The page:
Yoga for Beginners

Sukhasana or Easy pose

Sukhasana, easy pose, is a simple cross-legged sitting asana in hatha yoga, sometimes used for meditation in both Buddhism and Hinduism.

Benefits of Sukhasana (Easy Yoga Pose)

  1. It stretches and Lengthening your spine.
  2. Broadens your collarbones and chest.
  3. It calms your mind.
  4. Enhance your condition of peacefulness and serenity.
  5. Kick out anxiety, stress and mental tiredness.
  6. It helps in improving body posture.
  7. It opens your hips.

Step-by-Step Instructions

  1. Arrange supportive padding (blanket, block, or bolster) under your sit bones so your hips will be higher than your knees when you come into the pose.
  2. Come to sit on your padding in a comfortable, cross-legged position. Shift the flesh of your butt to each side with your hands so that your sit bones have a firm foundation.
  3. Lean back and forth and side to side with your torso a few times to make sure your shoulders are aligned directly over your hips. Slide the shoulder blades down your back so your shoulders move away from your ears. The crown of your head should rise towards the ceiling.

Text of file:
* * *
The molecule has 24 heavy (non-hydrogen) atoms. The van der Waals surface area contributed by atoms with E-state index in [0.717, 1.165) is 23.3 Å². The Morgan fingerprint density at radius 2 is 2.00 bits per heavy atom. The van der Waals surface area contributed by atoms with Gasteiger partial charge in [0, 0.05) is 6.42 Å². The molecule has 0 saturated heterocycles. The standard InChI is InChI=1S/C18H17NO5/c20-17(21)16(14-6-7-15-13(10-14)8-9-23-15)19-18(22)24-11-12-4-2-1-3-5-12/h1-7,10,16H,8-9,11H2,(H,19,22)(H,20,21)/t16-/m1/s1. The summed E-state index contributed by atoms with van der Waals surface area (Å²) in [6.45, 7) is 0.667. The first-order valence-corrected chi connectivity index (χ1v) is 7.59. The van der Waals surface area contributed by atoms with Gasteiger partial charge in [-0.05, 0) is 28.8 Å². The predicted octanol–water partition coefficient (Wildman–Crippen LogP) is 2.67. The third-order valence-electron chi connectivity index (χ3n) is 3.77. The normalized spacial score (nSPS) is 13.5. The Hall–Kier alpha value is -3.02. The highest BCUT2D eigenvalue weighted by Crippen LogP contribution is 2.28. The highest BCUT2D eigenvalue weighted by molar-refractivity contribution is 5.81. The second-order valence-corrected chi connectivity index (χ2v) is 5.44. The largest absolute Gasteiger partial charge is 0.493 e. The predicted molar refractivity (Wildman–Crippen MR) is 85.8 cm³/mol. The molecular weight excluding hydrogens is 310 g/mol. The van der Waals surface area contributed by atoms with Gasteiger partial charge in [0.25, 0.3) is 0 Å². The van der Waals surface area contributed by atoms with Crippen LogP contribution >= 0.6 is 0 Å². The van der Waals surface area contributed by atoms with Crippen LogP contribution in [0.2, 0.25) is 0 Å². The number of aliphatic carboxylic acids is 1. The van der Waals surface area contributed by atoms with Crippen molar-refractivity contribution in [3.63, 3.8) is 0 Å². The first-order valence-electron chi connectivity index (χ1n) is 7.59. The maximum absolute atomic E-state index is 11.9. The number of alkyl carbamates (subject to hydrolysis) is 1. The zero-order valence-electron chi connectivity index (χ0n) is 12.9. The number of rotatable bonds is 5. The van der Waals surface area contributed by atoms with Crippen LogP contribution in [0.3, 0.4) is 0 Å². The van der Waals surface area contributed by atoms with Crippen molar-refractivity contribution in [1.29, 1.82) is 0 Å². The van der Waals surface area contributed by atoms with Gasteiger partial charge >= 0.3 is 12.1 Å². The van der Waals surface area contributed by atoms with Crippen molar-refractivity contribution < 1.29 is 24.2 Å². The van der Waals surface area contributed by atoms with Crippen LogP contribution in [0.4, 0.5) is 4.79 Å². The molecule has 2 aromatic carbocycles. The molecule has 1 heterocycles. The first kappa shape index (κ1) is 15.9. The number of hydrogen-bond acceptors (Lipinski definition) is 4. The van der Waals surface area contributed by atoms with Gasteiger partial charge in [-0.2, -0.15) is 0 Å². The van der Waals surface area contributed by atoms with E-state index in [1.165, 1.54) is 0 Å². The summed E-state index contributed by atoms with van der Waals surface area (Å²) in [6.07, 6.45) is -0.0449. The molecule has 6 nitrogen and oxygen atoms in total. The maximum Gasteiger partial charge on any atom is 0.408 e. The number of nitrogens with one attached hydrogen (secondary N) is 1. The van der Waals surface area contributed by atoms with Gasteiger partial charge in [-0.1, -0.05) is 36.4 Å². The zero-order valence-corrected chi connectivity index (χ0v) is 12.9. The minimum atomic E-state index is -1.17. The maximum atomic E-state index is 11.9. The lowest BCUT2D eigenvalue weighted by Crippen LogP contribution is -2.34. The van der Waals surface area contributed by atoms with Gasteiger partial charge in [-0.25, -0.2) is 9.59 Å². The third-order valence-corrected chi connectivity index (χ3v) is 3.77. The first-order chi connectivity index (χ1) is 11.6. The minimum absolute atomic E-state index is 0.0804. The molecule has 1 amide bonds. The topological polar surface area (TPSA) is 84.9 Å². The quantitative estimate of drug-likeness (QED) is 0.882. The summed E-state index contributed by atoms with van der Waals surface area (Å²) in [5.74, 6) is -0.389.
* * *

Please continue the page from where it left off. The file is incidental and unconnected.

4. Your hands can rest in your lap or on the tops of your thighs. Turn your palms up to be receptive or down to feel grounded.
  5. On your inhalations, feel your spine grow long. On your exhalations, root down through your seat.

- Naukasana or Boat Pose

Naukasana comes from the two Sanskrit words 'nauka' which means 'boat' and 'asana' meaning 'posture' or 'seat'. It is a posture in which our body takes the shape of a boat. If you have always had a problem losing the extra paunch in your stomach area, then this asana is good for those who wish to reduce belly fat as well as to tone the abs.

Benefits of Naukasana:

  1. Naukasana strengthens the abdominal muscles.
  2. It strengthens the muscles of the arms, thighs and shoulders.
  3. It improves the health of all organs in the abdomen especially the liver, pancreas and kidneys.
  4. It helps in regulating blood flow at sugar level.


  1. Lie on your back with your feet together and arms beside your body.
  2. Take a deep breath in and as you exhale, lift your chest and feet off the ground, stretching your arms towards your feet.
  3. naukasana-steps
  4. Your eyes, fingers and toes should be in a line.